This story about "The Cakemaker" first appeared in the foreign language edition of TheWrap's Oscar magazine.
Ofir Raul Graizer was a film student when he first encountered the story that would become "The Cakemaker," a winner of Israel's Ophir Awards about an Israeli bakery owner and the German man who enters his world by hiding a secret about her late husband.
The film is Israel's entry into this year's Oscar race for Best Foreign Film, and this interview is one of a series of conversations that TheWrap had with the directors of foreign competitors.
This story came from a personal experience, is not it?
OFIR RAUL GRAIZER: Yeah. It's not mine, but I met a guy a long time ago – 10, 12 years ago – and he had a double life. He had a wife and three children and a very respected job, he was the manager of a museum in Italy. We were friends and I knew he had a double life and he was with the men.
After I had not been in touch with him for a long time, I received an email from his wife saying that he had died. I do not know exactly what happened, but I'm sure, from the tone of the email, that she found out about double life. I was struck by this story – this woman, her husband is dead and it is a huge loss, and then she finds out that he lied to her and manipulated her, so what does that say about their relationship?
I thought a lot about how I could take this story and make it my first feature. When I finished my studies, I went to Berlin for a project and stayed there for nine years. One day I was riding a bus and I saw this guy riding a bicycle, and then the whole story came to me. All this. I had the synopsis in two days.
I took the basic idea of woman and lover and death and discovery, and put my own life in it. The scenery, Jerusalem and Berlin. I have a love for food and a love for roasting. My father is religious and my mother is secular, so I grew up between these two worlds. I'm gay, I came out of the closet when I was 16 years old. So I took my friend's story and the story of her widow and put my own life on it.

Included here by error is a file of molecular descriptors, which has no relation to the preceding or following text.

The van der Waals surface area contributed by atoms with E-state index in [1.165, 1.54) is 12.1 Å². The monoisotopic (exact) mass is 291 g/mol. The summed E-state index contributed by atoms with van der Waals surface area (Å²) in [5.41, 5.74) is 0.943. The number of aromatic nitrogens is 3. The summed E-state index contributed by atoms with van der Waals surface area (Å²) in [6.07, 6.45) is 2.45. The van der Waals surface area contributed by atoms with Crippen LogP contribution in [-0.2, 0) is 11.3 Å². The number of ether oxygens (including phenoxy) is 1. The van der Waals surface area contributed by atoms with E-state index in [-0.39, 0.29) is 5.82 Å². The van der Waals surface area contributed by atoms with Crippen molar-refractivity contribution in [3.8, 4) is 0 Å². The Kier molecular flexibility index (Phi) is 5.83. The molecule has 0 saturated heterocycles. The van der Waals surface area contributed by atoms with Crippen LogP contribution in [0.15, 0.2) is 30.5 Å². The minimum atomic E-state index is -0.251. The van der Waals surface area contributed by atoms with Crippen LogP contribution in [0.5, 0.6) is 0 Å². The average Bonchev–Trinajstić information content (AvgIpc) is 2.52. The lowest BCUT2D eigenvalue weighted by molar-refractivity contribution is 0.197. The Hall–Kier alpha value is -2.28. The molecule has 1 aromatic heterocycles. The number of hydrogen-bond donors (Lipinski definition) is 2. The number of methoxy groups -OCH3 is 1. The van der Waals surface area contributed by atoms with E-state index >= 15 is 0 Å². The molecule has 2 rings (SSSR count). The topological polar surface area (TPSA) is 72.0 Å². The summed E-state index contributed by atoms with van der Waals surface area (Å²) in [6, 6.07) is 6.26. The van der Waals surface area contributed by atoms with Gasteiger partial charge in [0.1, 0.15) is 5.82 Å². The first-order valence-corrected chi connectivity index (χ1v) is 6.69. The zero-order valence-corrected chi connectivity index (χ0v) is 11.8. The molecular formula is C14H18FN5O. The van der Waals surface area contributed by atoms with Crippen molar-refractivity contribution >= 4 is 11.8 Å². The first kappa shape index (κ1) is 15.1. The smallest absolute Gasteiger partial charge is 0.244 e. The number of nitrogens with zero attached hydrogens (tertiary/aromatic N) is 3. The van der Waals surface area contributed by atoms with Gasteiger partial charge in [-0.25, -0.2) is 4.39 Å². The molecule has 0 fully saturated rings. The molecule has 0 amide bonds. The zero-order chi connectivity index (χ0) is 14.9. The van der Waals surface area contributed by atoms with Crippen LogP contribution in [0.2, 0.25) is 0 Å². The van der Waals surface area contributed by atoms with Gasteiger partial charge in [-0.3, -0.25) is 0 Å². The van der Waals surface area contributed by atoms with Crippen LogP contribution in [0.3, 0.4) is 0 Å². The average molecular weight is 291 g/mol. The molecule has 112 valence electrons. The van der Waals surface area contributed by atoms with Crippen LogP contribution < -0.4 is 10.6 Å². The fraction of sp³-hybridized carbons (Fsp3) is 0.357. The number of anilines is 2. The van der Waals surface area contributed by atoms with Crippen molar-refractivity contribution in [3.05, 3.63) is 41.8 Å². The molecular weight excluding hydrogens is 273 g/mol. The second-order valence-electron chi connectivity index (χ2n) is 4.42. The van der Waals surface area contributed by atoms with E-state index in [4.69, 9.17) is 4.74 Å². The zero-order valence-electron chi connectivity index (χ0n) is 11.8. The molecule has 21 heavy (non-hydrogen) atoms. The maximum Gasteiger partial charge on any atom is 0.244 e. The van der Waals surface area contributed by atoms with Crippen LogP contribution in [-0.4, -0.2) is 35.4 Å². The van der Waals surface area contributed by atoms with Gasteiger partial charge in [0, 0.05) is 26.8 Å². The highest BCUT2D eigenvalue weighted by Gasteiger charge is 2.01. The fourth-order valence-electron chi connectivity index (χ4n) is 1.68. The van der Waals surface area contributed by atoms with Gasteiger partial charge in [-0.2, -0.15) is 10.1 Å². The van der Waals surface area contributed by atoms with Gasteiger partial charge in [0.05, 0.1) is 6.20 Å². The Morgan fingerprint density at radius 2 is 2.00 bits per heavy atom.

What was the biggest challenge in making the movie?
It was mainly funding. All the challenges came from that. We received a little money, like $ 70,000, from a movie fund, but the terms were that we had to raise another $ 300,000 or $ 400,000 to get $ 70,000. In six years, we could not increase more. We received 19 letters of rejection of film funds in Israel, Germany and France.
And then, in the end, we went back to the first movie and they made a deal with us that gave us $ 70,000, and we're going to shoot that money. We convinced them that we could do it. We raised over $ 15,000, I pawned my house and filmed it in 20 days. A week after we finished filming, I had the first rough cut, and based on that gross cut we were able to raise another $ 90,000 for post production.
It took eight years to make the film, and all this time the script changed and changed and changed. I cut characters, tried to make it more condensed and easier to shoot. But in the end, what I realized when I saw the final cut is that it was so similar to the first synopsis I wrote after catching the bus.
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